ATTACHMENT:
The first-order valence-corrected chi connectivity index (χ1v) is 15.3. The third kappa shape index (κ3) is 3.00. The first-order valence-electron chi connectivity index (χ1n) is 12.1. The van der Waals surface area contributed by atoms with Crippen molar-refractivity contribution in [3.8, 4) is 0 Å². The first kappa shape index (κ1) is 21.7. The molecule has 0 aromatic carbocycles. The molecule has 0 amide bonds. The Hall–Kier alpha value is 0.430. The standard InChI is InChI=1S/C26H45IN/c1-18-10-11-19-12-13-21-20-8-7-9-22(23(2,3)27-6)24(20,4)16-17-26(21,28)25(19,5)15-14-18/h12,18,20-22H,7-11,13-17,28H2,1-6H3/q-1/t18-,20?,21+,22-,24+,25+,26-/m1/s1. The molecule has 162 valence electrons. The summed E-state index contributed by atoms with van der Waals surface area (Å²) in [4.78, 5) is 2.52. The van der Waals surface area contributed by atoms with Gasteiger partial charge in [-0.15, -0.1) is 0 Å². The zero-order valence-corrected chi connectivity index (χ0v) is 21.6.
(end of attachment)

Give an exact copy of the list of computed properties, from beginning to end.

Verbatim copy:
The first-order valence-corrected chi connectivity index (χ1v) is 15.3. The third kappa shape index (κ3) is 3.00. The first-order valence-electron chi connectivity index (χ1n) is 12.1. The van der Waals surface area contributed by atoms with Crippen molar-refractivity contribution in [3.8, 4) is 0 Å². The first kappa shape index (κ1) is 21.7. The molecule has 0 aromatic carbocycles. The molecule has 0 amide bonds. The Hall–Kier alpha value is 0.430. The standard InChI is InChI=1S/C26H45IN/c1-18-10-11-19-12-13-21-20-8-7-9-22(23(2,3)27-6)24(20,4)16-17-26(21,28)25(19,5)15-14-18/h12,18,20-22H,7-11,13-17,28H2,1-6H3/q-1/t18-,20?,21+,22-,24+,25+,26-/m1/s1. The molecule has 162 valence electrons. The summed E-state index contributed by atoms with van der Waals surface area (Å²) in [4.78, 5) is 2.52. The van der Waals surface area contributed by atoms with Gasteiger partial charge in [-0.15, -0.1) is 0 Å². The zero-order valence-corrected chi connectivity index (χ0v) is 21.6.